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March 28, 2024

The Secret Ingredient for a Happier, Calmer & More Grounded Life.

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It was a warm spring afternoon near Nairn, Scotland, where I spent three months doing my first work exchange in a biodynamic garden.

I was sitting in the kitchen, soaking up the amber rays of the sun, with a steaming cup of nettle tea warming my palms. I remember this day vividly—the scent of our lunch still lingering around the house, the uneven sides of the handmade cup I used to like so much, birds chirping on the bushes outside the window.

It was the day when I got introduced to the work of Deb Dana by Craig, who was living with us, in his car in the garden. He’s one of the brightest people I have ever met, someone you never forget even if you just see them passing by on the street. Craig’s tall, so it’s easy to spot him anywhere, but what engraves him in your memory is the wonderful smile he gifts everyone with. Understandably, he was known around the area as Smiley Craig.

Deb Dana is a Maine-based licensed clinical social worker whose work centers on complex trauma. We can thank the term “glimmers” to her as well that was introduced by Dana to make the complex polyvagal theory more accessible in her 2018 book The Polyvagal Theory in Therapy. Simply put, glimmers are small moments that bring you joy or peace, which can help cue our nervous system to feel safe or calm. Probably I remember that day in the kitchen with Craig like it happened yesterday because every minute of it was filled with glimmers.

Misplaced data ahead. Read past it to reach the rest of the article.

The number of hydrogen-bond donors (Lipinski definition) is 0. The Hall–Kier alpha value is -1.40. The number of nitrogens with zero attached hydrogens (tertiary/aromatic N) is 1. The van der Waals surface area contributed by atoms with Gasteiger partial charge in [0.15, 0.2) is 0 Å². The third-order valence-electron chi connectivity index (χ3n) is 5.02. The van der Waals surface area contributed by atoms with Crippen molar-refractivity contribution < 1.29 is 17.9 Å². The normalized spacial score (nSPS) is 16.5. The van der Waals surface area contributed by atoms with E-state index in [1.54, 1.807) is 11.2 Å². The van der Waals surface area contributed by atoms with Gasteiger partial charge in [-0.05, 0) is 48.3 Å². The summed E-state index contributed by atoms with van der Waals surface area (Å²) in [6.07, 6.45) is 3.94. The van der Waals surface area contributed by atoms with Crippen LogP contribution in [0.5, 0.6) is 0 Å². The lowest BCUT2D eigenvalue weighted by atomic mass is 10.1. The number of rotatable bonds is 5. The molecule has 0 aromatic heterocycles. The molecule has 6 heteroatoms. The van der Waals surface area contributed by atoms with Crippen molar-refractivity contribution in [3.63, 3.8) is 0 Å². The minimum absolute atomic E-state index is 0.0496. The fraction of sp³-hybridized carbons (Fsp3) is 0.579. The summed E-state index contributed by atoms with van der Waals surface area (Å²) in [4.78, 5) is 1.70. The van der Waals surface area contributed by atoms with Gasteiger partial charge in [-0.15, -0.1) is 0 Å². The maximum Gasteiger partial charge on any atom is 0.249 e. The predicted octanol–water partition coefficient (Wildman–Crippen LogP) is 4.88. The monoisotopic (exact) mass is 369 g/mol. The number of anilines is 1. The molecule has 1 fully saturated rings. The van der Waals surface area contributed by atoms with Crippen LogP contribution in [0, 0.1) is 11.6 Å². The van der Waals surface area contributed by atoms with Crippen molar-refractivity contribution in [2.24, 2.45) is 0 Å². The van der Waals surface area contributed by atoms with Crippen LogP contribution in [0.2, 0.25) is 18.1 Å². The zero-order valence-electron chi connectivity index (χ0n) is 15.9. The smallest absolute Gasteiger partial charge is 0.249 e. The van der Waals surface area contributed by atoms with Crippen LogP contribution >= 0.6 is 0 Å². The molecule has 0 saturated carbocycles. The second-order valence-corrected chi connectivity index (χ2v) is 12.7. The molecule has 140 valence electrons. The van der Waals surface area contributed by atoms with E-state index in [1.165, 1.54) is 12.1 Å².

“Glimmers are these micro-moments of safety, connection, regulation. It is the tiny moments of joy, the moments of ‘okayness’ that take us away from being stuck in this challenging world we’re in, or our own trauma that’s sitting unprocessed, and it…helps build the capacity to then manage these other things in a different way,” said Dana told HuffPost in an interview. “Glimmers are a reminder that our nervous system is so amazingly able to hold all of the trauma and…notice the micro-moments of joy, of safety, of connection, of whatever the flavors we want to talk about.” This is especially true for people with a history of trauma, depression, or anxiety who may have a harder time feeling safe and secure.

Glimmers can be found in different places and senses. Me fellow tree planters always note how much they love about me that I am able to notice tiny things and be genuinely happy for them, which sparks the light of joy in them as well, especially when we work on a hard site or deal with bad weather conditions.

I often find myself ruminating on bad stuff going on in my life or my past, which can lead me in a downward spiral and my brain starts to notice too much negativity. I never knew before that there’s a name to this and that seeking out glimmers was an actual practice; I just loved to look out for small things or moments that help me feel more centered, grounded, and calm again and remind me to be grateful and that there are still beautiful and amazing things in life. For me, it’s like a reset button from where I am able to move on with a clearer head space and motivation.

“You feel something happen inside, there’s an energy that happens around a glimmer, and your brain then marks it as well.” ~ Deb Dana

Some of my favorites glimmers include:

>> Looking up the sky to discover a beautiful rainbow